Dead Drop is an entertaining detour uniting some agreeably random elements of the Valiant Universe. The collected edition is now available.
Centered on the hunt for a potentially destructive alien virus, Dead Drop tags in flagship character X-O Manowar, polymath hero Archer (of Archer & Armstrong), smart and tough Detective Cejudo, goofy old-school cyborg Beta-Max (the latter two both from Quantum and Woody), and Neville Alcott, the Valiant Universe’s top spymaster. The heroes pursue the virus during a tense hunt through the streets of New York. Inscrutable aliens, well-meaning but possibly misguided hacktivists and a whole bunch of innocent bystanders cross into the story as the heroes untangle a prickly situation to save the world.
Written by Ales Kot, Dead Drop works a propulsive mix of Sci-Fi, conspiracy and real world terrorism concerns into a kinetic action story. It’s the kind of self-contained limited series that Valiant has been whipping up recently, giving the spotlight to an interesting cross-section of characters, many of whom were without a regular home at the time. Unencumbered by continuity baggage, Kot crafts a fast-moving plot that gives each of the stars some nice moments to shine. He does some especially decent character work with X-O and Cejudo. Beta-Max manages a goofy appeal, though Archer sometimes comes off as more learning challenged than sheltered.
Kot works in issues like suspect profiling and the thorny choices involved in public safety situations, but manages to do so without being pedantic. For the most part, Dead Drop is an involving, at times humorous, romp through a particularly tense day in the Valiant Universe that’s entertaining and satisfying.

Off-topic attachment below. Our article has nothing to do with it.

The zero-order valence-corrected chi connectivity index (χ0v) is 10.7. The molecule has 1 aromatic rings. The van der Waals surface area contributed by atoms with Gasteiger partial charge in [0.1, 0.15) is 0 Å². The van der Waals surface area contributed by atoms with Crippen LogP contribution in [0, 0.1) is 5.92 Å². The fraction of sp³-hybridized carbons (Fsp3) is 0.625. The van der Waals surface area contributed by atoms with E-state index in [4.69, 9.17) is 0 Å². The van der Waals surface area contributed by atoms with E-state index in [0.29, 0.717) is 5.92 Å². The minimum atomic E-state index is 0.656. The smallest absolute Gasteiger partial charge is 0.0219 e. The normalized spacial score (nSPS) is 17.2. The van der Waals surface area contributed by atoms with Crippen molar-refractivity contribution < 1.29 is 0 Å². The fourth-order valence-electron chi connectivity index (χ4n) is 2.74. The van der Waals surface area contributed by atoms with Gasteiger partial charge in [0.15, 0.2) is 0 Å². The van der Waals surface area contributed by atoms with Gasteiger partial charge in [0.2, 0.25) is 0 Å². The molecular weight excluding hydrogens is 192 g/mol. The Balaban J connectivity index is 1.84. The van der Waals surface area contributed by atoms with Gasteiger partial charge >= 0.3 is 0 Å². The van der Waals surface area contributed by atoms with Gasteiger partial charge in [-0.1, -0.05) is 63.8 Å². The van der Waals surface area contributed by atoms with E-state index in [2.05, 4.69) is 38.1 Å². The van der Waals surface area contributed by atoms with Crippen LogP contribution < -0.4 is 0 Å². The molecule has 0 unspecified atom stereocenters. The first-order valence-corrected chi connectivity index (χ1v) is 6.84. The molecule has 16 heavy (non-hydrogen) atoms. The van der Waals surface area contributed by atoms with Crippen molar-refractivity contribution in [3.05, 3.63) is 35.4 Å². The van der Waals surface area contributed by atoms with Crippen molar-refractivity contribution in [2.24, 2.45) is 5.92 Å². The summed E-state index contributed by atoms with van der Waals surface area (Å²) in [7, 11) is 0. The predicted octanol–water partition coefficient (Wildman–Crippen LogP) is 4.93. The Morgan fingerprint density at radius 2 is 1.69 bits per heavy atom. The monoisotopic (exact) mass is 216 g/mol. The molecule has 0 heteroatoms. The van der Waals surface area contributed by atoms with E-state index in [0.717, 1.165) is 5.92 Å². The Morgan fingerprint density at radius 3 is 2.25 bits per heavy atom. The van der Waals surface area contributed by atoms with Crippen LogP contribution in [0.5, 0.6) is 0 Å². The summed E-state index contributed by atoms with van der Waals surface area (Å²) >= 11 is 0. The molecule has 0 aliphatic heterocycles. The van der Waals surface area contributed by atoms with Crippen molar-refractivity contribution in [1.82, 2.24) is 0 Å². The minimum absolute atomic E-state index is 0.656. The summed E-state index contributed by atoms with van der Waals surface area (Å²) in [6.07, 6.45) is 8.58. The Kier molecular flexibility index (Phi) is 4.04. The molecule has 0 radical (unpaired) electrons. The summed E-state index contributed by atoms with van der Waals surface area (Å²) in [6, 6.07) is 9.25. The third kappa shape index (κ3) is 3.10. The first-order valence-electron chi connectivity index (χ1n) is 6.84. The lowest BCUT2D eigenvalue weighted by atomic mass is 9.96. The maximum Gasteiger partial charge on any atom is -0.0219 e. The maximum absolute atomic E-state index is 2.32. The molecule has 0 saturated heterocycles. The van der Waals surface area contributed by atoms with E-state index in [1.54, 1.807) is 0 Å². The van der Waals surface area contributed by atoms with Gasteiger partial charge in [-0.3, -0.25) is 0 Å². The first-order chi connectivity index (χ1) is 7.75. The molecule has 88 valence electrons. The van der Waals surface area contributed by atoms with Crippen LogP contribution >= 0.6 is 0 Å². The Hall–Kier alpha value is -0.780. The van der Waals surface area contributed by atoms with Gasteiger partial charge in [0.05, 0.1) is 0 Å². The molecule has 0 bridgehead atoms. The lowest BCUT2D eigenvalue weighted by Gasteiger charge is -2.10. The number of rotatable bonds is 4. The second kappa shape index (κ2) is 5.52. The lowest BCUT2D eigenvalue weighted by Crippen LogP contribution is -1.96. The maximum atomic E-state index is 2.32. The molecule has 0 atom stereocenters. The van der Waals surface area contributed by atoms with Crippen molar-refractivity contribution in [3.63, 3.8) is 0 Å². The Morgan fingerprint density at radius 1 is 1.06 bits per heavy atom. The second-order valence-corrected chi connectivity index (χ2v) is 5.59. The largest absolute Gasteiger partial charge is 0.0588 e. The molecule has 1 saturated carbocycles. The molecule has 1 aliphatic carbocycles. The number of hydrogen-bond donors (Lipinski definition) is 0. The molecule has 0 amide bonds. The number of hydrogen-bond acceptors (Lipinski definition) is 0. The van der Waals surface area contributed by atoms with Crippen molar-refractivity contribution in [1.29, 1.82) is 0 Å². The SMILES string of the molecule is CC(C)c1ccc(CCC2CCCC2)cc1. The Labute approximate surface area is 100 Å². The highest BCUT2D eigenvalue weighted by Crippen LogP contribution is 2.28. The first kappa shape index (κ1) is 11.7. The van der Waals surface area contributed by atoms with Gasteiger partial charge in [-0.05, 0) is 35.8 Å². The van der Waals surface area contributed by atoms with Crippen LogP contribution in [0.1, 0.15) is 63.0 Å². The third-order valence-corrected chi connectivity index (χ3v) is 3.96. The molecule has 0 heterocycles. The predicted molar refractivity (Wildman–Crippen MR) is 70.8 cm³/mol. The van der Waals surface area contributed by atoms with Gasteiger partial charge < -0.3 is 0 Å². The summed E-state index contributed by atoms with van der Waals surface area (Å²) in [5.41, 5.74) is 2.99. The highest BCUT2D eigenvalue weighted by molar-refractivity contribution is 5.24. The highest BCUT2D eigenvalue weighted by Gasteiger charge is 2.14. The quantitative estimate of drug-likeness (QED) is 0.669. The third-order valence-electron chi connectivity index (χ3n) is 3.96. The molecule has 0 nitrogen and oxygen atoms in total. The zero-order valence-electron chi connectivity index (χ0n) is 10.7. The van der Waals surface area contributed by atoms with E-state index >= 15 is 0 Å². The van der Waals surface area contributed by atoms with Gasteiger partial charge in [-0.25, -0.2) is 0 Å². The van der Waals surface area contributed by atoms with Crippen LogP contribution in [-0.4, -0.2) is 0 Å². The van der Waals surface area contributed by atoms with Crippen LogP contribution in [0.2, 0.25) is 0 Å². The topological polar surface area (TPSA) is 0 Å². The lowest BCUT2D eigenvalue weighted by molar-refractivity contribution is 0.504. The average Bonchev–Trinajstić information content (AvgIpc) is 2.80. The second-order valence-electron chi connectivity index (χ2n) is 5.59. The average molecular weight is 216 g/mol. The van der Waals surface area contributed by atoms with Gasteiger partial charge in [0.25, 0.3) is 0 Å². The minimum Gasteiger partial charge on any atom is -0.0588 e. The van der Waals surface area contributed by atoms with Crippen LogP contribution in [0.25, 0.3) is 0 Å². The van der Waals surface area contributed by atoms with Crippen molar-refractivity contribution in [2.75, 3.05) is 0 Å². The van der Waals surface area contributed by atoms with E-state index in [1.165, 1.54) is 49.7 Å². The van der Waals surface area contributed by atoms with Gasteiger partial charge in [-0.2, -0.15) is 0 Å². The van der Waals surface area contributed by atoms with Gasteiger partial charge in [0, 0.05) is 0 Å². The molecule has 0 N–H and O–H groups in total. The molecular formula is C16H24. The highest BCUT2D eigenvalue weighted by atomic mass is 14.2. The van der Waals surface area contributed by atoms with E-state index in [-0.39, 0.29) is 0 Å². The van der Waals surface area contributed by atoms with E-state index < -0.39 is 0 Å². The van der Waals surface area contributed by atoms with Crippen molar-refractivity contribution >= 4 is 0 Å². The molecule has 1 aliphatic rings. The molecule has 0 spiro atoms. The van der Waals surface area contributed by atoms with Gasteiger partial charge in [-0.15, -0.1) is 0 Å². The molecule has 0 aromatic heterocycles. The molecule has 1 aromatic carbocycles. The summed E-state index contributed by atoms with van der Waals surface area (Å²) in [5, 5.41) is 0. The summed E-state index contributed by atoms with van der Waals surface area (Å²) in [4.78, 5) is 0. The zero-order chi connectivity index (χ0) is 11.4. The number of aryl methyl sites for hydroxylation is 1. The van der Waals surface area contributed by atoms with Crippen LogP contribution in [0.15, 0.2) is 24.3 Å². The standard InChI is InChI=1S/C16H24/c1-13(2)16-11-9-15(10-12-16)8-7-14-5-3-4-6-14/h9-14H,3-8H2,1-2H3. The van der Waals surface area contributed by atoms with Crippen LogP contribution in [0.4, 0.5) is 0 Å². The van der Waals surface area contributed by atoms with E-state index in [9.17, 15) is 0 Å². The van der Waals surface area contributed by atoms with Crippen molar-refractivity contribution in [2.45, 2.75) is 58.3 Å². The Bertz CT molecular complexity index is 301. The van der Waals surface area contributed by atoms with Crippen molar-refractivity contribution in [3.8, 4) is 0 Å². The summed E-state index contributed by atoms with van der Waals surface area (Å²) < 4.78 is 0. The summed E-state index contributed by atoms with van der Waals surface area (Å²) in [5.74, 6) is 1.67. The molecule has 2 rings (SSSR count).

Artist Adam Gorham and colorist Michael Spicer are a solid team that give Dead Drop a clean, grounded feel. The action flows smoothly in a well-constructed, unfussy fashion that enhances the tension and pulse of the action-intensive series. Gorham’s approach to facial expressions and musculature can occasionally seem a tad off-key, but he comes up with some really inventive alien designs and keeps everything smooth and clean. Spicer’s color work is subtle and complements Gorham quite nicely. He mostly uses a muted palette and works effectively with shadows, but deploys pops of brighter tones at the right moments. Overall, it’s classic comic book work with a decent real world grounding.
Dead Drop is very friendly for new readers. One really doesn’t need much background to jump into the action and be able to figure out the characters within a couple panels. If you’re a newcomer interested in sampling the Valiant Universe, it’s a nice, low burden (and reasonably priced) entry point. And it’s definitely recommended for existing Valiant fans.
Originally published at thunderalleybcpcom.ipage.com on December 8, 2015.